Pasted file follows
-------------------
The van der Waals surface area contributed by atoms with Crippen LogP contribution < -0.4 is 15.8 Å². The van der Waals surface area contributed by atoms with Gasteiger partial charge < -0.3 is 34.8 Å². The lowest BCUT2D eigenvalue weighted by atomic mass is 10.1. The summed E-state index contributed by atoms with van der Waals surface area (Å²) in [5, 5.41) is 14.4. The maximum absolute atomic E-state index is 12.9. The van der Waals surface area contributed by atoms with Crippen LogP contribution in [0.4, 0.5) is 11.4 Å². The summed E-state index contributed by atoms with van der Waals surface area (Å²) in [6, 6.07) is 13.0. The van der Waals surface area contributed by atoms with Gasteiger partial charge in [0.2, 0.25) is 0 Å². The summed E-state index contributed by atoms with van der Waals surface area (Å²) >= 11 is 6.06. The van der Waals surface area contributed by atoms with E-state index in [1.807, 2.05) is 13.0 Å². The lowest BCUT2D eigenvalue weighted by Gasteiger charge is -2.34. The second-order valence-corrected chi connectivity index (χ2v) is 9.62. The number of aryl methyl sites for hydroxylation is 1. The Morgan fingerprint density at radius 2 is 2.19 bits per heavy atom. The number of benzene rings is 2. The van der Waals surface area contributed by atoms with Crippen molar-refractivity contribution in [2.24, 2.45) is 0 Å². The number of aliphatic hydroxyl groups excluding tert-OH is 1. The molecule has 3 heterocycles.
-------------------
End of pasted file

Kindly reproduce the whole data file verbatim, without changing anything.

The van der Waals surface area contributed by atoms with Crippen LogP contribution < -0.4 is 15.8 Å². The van der Waals surface area contributed by atoms with Gasteiger partial charge < -0.3 is 34.8 Å². The lowest BCUT2D eigenvalue weighted by atomic mass is 10.1. The summed E-state index contributed by atoms with van der Waals surface area (Å²) in [5, 5.41) is 14.4. The maximum absolute atomic E-state index is 12.9. The van der Waals surface area contributed by atoms with Crippen LogP contribution in [0.4, 0.5) is 11.4 Å². The summed E-state index contributed by atoms with van der Waals surface area (Å²) in [6, 6.07) is 13.0. The van der Waals surface area contributed by atoms with Gasteiger partial charge in [0.2, 0.25) is 0 Å². The summed E-state index contributed by atoms with van der Waals surface area (Å²) >= 11 is 6.06. The van der Waals surface area contributed by atoms with E-state index in [1.807, 2.05) is 13.0 Å². The lowest BCUT2D eigenvalue weighted by Gasteiger charge is -2.34. The second-order valence-corrected chi connectivity index (χ2v) is 9.62. The number of aryl methyl sites for hydroxylation is 1. The Morgan fingerprint density at radius 2 is 2.19 bits per heavy atom. The number of benzene rings is 2. The van der Waals surface area contributed by atoms with Crippen molar-refractivity contribution in [2.24, 2.45) is 0 Å². The number of aliphatic hydroxyl groups excluding tert-OH is 1. The molecule has 3 heterocycles.